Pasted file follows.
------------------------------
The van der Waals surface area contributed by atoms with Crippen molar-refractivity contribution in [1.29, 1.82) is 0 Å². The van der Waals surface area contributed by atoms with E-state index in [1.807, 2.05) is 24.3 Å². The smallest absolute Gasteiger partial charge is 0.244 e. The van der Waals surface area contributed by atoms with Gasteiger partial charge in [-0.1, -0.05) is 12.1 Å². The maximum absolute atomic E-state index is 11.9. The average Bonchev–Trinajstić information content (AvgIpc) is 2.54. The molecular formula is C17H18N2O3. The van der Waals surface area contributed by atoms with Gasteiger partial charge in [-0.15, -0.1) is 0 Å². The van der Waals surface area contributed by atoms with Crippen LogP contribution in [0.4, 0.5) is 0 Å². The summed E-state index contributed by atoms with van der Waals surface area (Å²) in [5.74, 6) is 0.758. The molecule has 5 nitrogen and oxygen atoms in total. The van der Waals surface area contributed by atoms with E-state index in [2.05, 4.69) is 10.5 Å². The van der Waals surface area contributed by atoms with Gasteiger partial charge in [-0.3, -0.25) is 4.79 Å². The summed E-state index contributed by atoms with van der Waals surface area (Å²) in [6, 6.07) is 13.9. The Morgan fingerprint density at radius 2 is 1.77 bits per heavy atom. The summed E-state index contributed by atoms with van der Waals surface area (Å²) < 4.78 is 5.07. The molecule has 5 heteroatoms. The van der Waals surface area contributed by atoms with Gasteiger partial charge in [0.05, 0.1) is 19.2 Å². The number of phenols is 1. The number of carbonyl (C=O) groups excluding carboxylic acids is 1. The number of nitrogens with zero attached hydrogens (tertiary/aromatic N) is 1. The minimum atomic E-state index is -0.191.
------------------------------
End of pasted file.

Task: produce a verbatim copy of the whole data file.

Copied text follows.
The van der Waals surface area contributed by atoms with Crippen molar-refractivity contribution in [1.29, 1.82) is 0 Å². The van der Waals surface area contributed by atoms with E-state index in [1.807, 2.05) is 24.3 Å². The smallest absolute Gasteiger partial charge is 0.244 e. The van der Waals surface area contributed by atoms with Gasteiger partial charge in [-0.1, -0.05) is 12.1 Å². The maximum absolute atomic E-state index is 11.9. The average Bonchev–Trinajstić information content (AvgIpc) is 2.54. The molecular formula is C17H18N2O3. The van der Waals surface area contributed by atoms with Gasteiger partial charge in [-0.15, -0.1) is 0 Å². The van der Waals surface area contributed by atoms with Crippen LogP contribution in [0.4, 0.5) is 0 Å². The summed E-state index contributed by atoms with van der Waals surface area (Å²) in [5.74, 6) is 0.758. The molecule has 5 nitrogen and oxygen atoms in total. The van der Waals surface area contributed by atoms with E-state index in [2.05, 4.69) is 10.5 Å². The van der Waals surface area contributed by atoms with Gasteiger partial charge in [-0.3, -0.25) is 4.79 Å². The summed E-state index contributed by atoms with van der Waals surface area (Å²) in [6, 6.07) is 13.9. The Morgan fingerprint density at radius 2 is 1.77 bits per heavy atom. The summed E-state index contributed by atoms with van der Waals surface area (Å²) < 4.78 is 5.07. The molecule has 5 heteroatoms. The van der Waals surface area contributed by atoms with Gasteiger partial charge in [0.05, 0.1) is 19.2 Å². The number of phenols is 1. The number of carbonyl (C=O) groups excluding carboxylic acids is 1. The number of nitrogens with zero attached hydrogens (tertiary/aromatic N) is 1. The minimum atomic E-state index is -0.191.